The most common Paypal scams of 2023 and how to avoid them according to a cybersecurity expert
Billions of pounds are lost every single year to scams - here are the most common ones and how to avoid them, according to a cybersecurity expert.
and live on Freeview channel 276
Paypal is a giant in online payment processing. According to recent data, the number of PayPal users worldwide is set to hit 223.3 million in 2023.
With almost a quarter of a billion people using the site and millions of pounds involved, it can be targeted by online fraudsters looking for quick, easy and sometimes lucrative payday. Due to this, cybersecurity expert Theodor Porutiu from VPNOverview.com has outlined the most common PayPal scams of 2023 and how to avoid them.
Even fraudsters have been impacted by this, meaning they may come up with more and more cunning ways to trick you out of your money. Here are the most common Paypal scams of 2023 to watch out for.
Most common Paypal scams 2023
The “problem with your account” scam
Emailing is reportedly a preferred method via most fraudsters. You may receive a phishing email claiming an issue with your PayPal account, and the email will also include a link and a request that you click on it to log into your account.
The “promotional offer” or “you have money waiting” scam
With this scam, you receive an email offering a cash rebate or other financial incentive. The email will tell you that you must log in to your PayPal account to verify a few details to claim that reward.
The “advance payment” scam
You will receive an email notification that you’ve won, inherited, or are entitled in some other way to receive a considerable sum of money from an unexpected source. The only catch is that you first must send a small sum via PayPal to cover transaction fees (or some other fake expense), but once you send the small sum, you never hear from the scammer again, and you are out the money you sent.
The “shipping address” scam
These scam methods involve actually engaging with you on the real PayPal platform. If you sell items online, then you’re the target audience for these scams. Several types of common PayPal scams involve shipping addresses.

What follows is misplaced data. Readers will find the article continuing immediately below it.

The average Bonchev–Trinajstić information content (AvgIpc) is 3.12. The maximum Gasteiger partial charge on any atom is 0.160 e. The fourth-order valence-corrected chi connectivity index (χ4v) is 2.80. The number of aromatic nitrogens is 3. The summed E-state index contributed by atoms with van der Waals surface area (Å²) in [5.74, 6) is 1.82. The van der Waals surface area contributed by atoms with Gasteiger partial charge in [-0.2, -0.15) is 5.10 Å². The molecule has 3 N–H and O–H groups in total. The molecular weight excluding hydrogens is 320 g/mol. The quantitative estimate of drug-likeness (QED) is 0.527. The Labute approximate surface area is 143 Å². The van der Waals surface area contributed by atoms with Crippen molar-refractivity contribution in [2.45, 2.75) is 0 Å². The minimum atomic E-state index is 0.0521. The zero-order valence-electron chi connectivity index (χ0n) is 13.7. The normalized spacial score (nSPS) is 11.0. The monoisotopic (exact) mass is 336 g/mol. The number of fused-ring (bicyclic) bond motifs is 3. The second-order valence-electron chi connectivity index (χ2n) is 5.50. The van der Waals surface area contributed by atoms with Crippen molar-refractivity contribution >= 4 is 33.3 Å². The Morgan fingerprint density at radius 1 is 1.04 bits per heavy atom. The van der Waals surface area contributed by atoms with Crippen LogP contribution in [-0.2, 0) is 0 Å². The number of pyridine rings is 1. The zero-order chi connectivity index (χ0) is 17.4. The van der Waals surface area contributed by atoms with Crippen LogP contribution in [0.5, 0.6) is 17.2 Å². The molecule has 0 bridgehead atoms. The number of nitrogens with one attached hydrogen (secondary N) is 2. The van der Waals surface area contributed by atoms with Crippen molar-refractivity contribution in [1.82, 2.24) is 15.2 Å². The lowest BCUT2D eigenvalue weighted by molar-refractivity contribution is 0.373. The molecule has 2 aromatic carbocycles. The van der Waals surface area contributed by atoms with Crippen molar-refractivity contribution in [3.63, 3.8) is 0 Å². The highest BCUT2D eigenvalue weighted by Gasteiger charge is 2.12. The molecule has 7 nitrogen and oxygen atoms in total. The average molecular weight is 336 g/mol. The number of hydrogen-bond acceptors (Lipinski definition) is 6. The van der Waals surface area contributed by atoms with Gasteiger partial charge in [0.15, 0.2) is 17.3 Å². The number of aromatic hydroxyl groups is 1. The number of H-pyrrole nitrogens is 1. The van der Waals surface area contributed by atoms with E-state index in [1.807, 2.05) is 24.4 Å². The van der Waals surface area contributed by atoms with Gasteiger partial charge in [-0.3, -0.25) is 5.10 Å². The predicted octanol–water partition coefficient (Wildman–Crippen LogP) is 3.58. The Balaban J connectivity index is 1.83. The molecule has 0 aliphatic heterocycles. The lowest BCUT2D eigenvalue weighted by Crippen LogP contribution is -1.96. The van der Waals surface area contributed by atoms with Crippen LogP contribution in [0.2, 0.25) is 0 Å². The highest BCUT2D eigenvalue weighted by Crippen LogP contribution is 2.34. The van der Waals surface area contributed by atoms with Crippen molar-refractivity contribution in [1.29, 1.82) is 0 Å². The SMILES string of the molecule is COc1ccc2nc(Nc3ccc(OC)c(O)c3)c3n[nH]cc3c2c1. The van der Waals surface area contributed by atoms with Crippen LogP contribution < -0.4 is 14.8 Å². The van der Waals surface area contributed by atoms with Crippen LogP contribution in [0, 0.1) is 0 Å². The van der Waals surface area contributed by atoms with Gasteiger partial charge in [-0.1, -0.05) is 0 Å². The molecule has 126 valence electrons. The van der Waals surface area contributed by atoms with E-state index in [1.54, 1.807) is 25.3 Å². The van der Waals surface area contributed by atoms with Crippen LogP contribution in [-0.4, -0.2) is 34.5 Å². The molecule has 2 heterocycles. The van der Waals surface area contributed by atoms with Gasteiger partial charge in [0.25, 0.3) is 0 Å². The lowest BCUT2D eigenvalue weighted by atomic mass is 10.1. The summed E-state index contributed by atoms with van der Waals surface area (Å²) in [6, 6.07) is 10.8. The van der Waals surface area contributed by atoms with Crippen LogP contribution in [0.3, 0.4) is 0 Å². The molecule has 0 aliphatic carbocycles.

The “alternate payment method” scam
This is not a scam in and of itself, but rather a measure that scammers take to leave you without options after defrauding you. Sometimes, a scammer will ask you to transfer money using PayPal’s Friends and Family option. Any payments made like this are no longer protected by the PayPal protection program, and once you transfer money this way for goods, you have no recourse against fraud claims.
The “payment pending” scam
A buyer will engage with you on PayPal to pay for an item you sell. They message you, claiming to have made the payment, but that PayPal won’t release the money to you until you provide a shipment tracking number.
The “fake charities” scam
In case of natural disasters, for example, many people search for local charities where they can donate to relief efforts. Scammers often use this to their advantage, set up fake charities or donation sites and ask you for contributions via PayPal to fake charities.
The “callback phishing email” scam
In this scam, you get an email warning you of “suspicious activity” in your PayPal account, usually with large transactions involved. The email will urge you to call a number to cancel the transaction. This number then directs you to a scam call centre that will try to get your PayPal login details and other personal information.
Top tips to avoid Paypal scams
- Never send money outside PayPal if you transacted on the website
- Always use your own shipping method
- Only ship to the address on the Transaction Details page
- Only deal with verified buyers and sellers
- Be wary of email links and attachments
- Get a good antivirus
- Only contact PayPal using the number listed on its website and remember that official PayPal communications will always address you by name